Agreed, but the Spelljammer stuff often seemed like it was made without any connection at all to the individual settings... Realmspace contained info about known places on Toril that has never been backed up in any Realmslore, and Krynnspace flat-out contradicted a major portion of Dragonlance lore. (Plus, Krynnspace had the NPC Little Biggnome, a character concept that still makes me shudder some 20 years later).

I'm a huge Spelljammer fan, but there were a lot of issues with the way they handled it.
Seethyr Posted - 09 Feb 2020 : 17:46:53
Anything included in the meta setting. Thatís why I love Spelljammer and Planescape so much. Those two really should trump all because they include all the others.
Grumpy Hamatula Posted - 09 Feb 2020 : 17:38:10
Dalor,

Might that war game have been the play-by-mail "Hyborian War"? I played that a bit a good many years ago, but I never had much luck. I've also wondered about their Avatar-era Forgotten Realms game many times over the years but have never played.
Dalor Darden Posted - 09 Feb 2020 : 17:33:26
I've only ever gamed in Hyboria a couple of times; but I used to play a war game there a little. I really liked Mongoose Publishing's Conan RPG where armor gave damage reduction and spells were handled much differently.
Grumpy Hamatula Posted - 09 Feb 2020 : 13:01:06
Within the established D&D settings, Dark Sun is great fun. I also tend to use Spelljammer and Planescape as an overlay for any setting. It makes those high-level excursions off-Prime (or at least off-primary world) more consistent, and my players have enjoyed their excursions out into the unknown. (The time everybody bought a lim-lim in Sigil and brought them back, leading to an inevitable infestation in the Neverwinter sewers when some of the things got loose, is a favorite example of the fun they've made for themselves.)

Outside of TSR/WOTC settings, I enjoyed Feist's Midkemia and a good bit of Moorcock's Eternal Champion stuff when I was younger, and I also enjoyed Robert E. Howard's Conan/Hyborian world stuff in junior high and high school, though I've not done much with any of those in quite some time.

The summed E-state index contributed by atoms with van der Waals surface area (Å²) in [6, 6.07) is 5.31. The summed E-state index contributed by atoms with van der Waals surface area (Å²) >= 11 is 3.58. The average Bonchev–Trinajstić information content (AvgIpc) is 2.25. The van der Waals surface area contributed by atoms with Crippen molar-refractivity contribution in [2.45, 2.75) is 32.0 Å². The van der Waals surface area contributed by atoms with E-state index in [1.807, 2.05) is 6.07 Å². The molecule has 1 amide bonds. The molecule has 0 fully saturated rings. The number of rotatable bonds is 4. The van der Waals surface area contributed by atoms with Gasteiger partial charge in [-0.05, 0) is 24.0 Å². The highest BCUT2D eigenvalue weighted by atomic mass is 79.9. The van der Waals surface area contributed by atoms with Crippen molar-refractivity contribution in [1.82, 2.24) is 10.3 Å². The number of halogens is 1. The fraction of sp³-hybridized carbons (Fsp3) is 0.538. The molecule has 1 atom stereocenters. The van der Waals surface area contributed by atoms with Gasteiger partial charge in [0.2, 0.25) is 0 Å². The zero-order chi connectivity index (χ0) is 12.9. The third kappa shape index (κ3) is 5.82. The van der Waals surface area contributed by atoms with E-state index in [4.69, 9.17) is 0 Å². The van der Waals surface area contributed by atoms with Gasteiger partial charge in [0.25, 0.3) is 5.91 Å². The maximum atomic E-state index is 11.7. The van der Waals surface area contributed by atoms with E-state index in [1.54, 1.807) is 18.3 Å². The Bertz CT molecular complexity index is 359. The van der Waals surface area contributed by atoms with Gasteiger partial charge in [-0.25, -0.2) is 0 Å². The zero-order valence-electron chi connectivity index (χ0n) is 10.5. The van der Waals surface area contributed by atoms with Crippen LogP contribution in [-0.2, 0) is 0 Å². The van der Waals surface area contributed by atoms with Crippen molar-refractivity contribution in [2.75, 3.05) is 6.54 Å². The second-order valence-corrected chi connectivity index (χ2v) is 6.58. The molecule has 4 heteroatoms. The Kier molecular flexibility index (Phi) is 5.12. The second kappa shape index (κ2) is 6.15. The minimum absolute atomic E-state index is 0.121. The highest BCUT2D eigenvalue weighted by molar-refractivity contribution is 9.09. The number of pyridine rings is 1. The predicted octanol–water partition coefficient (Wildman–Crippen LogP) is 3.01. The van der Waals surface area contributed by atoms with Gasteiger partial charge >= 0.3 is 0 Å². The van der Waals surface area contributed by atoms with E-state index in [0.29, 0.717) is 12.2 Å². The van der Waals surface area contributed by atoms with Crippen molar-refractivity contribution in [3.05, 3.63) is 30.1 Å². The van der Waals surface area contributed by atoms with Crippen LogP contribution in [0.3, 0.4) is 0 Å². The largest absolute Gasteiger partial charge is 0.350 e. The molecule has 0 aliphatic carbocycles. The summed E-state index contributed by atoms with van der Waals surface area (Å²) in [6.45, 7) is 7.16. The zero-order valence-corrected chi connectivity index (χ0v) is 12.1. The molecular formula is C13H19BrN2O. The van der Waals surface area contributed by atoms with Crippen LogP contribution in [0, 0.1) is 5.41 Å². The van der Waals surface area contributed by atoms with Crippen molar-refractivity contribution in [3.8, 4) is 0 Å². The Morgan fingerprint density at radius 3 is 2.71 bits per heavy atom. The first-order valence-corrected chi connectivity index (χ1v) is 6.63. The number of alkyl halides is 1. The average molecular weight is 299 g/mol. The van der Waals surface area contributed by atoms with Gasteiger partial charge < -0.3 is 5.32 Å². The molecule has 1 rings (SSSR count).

George Krashos Posted - 09 Feb 2020 : 12:54:53
There are only the Realms!

-- George Krashos
Ayrik Posted - 09 Feb 2020 : 05:49:48
Planescape. As open-ended, reconfigurable, known, and unknown as your imagination (and your time) can allow.

Plus it can interlink with any other established setting. Kinda like Spelljammer but with more freedom to focus on the destination than on the tedious journey. And you don't have to share a cabin with drunk pirates.
Zeromaru X Posted - 09 Feb 2020 : 02:39:06
Of TSR, perhaps Dark Sun? I mean, besides the Realms, that's the other one of the "old settings" I've played, though I've only played their WotC incarnations.

Of WotC, the Nentir Vale, obviously.

Beyond TSR/WotC, Thedas, the setting of the Dragon Age videogames.
Wooly Rupert Posted - 09 Feb 2020 : 02:16:10
Of TSR settings... Krynn was my introduction to TSR settings, and I'll always love the Chronicles and Legends trilogies. I got bored with it, after a while, though: at the time, they had 5 trilogies -- and of those 5, 3 were busy going either sideways or into the past, and not moving the story forward.

Spelljammer was awesome, and it was my first love of D&D settings. My username is from Spelljammer.

Going beyond TSR/WotC...

For other game settings, Golarion and Midgard are both pretty cool. I'm more into Midgard now than Golarion, but both have some really nifty stuff. And western Immoren, home of the Iron Kingdoms, the setting for the Warmachine and Hordes games -- very cool.

Going beyond game settings... Midkemia and Kelewan. Some of the first fantasy stuff I read was the Riftwar Saga. And I've revisited those books perhaps more than any other series -- especially the first trilogy.

That's pretty much it... There are others, of course, but most of them are only in one trilogy of books, and thus there isn't a full setting there. And a lot of the other stuff I read is some variation on "Earth, but just a little different" -- like steampunk stuff or the Dresden Files.